Knot Head - ©MikeLongOutdoorsThe long hot days of Summer drive some giant bass into hiding in the tules to escape from the intense sunlight until the low light of the evening allows these monsters to come out and hunt again.

Dirty Water Bass2 - ©MikeLongOutdoorsAs winter sets in and the days get shorter and the storms arrive, run off from the storms muddy the water and change the water temperature. Bass metabolisms change and the big girls tend to move around less, so you can find some giant bass just sitting on the bottom next to some of the best structure real estate in the lake and if you slow your approach with a jig, or plastic worm you may land that trophy bass of a lifetime..

I hope you enjoyed my bass pictures and they gave you a little more insight into the world of the Large Mouth Bass and they inspire you and help you to better understand the world of the largemouth bass.

 I have had some emails about purchasing some of my bass pictures, they will soon be available on  Thank You for viewing and for your support!!

Mike Long

Mike Long, is well known for monster bass, like the 20.12 oz largemouth bass taken from Dixon Lake in 2001. That fish put him at number ten on the world record list, but it wasn’t his only large fish. He is among a handful of bass fisherman with hundreds of fish over 10 lbs to his credit.

12 comments on “Underwater Bass Pictures

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Ben Kotin on May 5, 2013 12:25 pm

Great shots!
Thanks for posting.

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Terry Lancaster on May 5, 2013 12:45 pm

Hey Mike, it’s Terry (BigBait Intervention). I just wanted to say thank you for sharing this set of photos and your insight to each one of them. This is the priceless type of information that is so secretly guarded and is sadly missing from today’s base of swimbait knowledge. You consistently share your decades of experience and enlightenment with the newer swimbaiting generations and I for one appreciate and applaud your unselfish giving and passion sharing. From one old swimbaiter to another, thank you and kindest regards, Terry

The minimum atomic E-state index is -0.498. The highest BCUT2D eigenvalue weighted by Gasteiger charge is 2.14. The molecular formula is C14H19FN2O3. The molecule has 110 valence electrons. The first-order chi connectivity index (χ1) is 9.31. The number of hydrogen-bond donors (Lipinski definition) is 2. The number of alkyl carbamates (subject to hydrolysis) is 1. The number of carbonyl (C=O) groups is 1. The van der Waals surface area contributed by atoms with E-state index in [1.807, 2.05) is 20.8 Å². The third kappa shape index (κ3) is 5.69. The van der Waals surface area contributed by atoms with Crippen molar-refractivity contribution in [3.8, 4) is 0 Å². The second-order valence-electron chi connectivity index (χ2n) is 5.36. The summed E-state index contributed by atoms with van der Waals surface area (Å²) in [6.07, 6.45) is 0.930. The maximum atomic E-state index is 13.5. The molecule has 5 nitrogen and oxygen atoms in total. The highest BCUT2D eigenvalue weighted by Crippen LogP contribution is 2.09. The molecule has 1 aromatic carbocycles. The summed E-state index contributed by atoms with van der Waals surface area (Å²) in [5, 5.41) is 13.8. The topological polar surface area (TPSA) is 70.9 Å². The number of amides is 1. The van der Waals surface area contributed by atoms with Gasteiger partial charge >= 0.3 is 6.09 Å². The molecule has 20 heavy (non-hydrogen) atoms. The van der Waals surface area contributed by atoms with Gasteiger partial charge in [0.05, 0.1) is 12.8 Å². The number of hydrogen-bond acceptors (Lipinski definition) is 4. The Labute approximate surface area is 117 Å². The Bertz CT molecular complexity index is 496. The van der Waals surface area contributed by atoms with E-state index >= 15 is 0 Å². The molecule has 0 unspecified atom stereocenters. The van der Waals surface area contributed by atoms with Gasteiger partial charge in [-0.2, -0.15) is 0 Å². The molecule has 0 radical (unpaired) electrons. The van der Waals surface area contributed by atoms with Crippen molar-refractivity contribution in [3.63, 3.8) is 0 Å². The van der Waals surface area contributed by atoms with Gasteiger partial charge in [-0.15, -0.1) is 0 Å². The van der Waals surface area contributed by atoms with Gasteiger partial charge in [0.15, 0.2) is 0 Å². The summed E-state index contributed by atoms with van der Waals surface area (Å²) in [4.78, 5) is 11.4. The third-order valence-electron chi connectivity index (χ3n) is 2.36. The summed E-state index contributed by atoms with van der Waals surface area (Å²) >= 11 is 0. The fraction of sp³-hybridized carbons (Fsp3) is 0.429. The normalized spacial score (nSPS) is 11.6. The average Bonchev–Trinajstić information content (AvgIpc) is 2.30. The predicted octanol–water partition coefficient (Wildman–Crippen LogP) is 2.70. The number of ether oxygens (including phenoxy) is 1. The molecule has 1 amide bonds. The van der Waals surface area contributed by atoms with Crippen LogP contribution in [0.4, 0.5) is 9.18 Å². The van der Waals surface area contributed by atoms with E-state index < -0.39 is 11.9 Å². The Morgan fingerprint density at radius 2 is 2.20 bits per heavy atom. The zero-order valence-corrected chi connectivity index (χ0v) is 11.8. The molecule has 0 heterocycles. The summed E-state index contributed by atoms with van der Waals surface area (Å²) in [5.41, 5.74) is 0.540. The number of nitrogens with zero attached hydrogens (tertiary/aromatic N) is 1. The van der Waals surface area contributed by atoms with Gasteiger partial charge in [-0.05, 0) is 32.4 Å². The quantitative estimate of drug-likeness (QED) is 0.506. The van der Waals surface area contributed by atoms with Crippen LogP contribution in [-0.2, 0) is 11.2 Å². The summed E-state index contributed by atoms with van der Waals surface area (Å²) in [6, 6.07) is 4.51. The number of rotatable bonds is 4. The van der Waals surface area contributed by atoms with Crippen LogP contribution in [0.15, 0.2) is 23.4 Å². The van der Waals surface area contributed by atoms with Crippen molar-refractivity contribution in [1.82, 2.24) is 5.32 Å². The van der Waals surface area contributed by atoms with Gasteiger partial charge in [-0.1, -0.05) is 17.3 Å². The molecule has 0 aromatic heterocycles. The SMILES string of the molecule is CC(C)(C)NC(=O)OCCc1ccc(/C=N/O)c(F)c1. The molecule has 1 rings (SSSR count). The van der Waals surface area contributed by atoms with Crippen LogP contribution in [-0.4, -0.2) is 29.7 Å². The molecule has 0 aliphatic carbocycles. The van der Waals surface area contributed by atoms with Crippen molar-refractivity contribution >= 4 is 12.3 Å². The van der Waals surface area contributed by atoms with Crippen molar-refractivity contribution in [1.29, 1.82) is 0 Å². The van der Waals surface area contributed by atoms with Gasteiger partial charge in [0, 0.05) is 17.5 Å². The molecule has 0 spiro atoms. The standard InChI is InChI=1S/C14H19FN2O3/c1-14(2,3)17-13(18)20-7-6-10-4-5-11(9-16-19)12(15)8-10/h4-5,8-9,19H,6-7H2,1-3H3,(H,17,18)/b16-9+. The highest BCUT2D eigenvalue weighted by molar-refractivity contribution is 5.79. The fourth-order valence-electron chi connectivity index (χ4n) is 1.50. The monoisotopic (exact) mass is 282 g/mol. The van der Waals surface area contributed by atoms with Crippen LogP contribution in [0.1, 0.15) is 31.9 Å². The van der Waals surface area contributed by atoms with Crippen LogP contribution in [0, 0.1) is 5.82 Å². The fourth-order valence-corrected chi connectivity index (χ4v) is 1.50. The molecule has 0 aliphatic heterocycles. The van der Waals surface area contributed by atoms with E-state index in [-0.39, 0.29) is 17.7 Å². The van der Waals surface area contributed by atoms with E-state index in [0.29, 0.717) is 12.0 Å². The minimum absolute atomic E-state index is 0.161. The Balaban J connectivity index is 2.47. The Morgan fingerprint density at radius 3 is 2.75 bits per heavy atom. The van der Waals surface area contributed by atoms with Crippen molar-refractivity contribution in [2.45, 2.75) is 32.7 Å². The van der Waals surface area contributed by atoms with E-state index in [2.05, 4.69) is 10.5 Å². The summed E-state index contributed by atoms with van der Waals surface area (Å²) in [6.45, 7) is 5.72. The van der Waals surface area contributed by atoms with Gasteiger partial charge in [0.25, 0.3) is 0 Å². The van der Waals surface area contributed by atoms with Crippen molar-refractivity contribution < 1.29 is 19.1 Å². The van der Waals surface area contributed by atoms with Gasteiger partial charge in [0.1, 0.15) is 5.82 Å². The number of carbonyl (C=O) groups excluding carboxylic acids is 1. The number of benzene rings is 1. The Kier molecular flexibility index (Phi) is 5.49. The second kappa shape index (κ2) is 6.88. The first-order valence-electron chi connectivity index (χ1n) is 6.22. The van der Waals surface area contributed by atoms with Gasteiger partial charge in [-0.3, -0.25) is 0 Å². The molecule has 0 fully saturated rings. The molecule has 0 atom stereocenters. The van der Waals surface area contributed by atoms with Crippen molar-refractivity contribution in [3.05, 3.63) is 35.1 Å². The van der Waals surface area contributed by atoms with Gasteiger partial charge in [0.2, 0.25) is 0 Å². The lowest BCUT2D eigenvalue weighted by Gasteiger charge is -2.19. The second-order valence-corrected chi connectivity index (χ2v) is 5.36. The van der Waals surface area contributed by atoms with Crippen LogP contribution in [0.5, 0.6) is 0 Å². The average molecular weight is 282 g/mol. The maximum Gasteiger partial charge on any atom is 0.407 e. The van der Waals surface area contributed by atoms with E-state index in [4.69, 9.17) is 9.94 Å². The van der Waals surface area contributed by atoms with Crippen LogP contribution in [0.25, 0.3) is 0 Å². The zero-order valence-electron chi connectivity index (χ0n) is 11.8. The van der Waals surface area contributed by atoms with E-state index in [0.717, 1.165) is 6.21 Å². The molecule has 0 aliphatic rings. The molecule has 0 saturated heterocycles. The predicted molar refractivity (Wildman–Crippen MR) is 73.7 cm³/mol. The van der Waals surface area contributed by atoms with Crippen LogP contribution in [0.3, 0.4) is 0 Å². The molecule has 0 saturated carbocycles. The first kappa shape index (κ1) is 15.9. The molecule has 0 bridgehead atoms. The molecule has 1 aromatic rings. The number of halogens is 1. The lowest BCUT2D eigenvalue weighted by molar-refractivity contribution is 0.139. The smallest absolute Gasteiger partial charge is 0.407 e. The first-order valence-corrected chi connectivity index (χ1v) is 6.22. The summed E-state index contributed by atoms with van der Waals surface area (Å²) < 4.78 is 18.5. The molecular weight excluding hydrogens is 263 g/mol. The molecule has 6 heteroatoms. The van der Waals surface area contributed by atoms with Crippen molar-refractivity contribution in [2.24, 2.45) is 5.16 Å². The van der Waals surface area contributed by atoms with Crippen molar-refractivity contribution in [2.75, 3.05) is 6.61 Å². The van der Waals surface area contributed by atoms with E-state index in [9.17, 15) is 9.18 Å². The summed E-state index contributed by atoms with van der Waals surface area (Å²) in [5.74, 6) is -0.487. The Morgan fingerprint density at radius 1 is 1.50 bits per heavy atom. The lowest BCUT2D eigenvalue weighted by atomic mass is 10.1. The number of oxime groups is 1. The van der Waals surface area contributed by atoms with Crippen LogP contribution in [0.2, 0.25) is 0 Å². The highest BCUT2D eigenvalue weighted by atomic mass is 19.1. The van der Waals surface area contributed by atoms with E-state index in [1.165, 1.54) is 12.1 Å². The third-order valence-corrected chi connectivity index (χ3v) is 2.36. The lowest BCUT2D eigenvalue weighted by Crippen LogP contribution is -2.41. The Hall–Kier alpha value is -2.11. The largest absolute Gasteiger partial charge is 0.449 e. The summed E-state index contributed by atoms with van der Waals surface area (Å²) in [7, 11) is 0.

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David Dawson on May 5, 2013 3:53 pm

Very nice and interesting. looking forward to more.

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Mark Orlicky on May 5, 2013 4:11 pm

Mike, that’s some really cool stuff! Thanks for sharing! You’ve done some great work here!

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Bill on May 5, 2013 4:57 pm

What kind of camera do you use mike?

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Mike Long on May 5, 2013 5:34 pm

Olympus C7070

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Patrick on May 6, 2013 7:40 pm

Were most of those pictures taken at Jennings

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Mike Long on May 7, 2013 2:43 pm

At seven different lakes in San Diego

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Craig on May 7, 2013 3:58 pm

Finally someone has proof that big bass eat catfish

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Bill on May 8, 2013 6:19 pm

so did you make your own custom underwater housing for it?

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Julz Tremblay on May 11, 2013 12:30 pm

This is truly amazing, thank you so much for sharing these!
It’s great to see giants in their elements.
Do you know about how old that 16lb. beast is? It,s probably different from one fish to another but in general?
I’ve always wondered how old they are…

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Filipe Campos on May 14, 2013 2:54 pm

I love it. I learned a lot, thanks;))))

Comments are closed.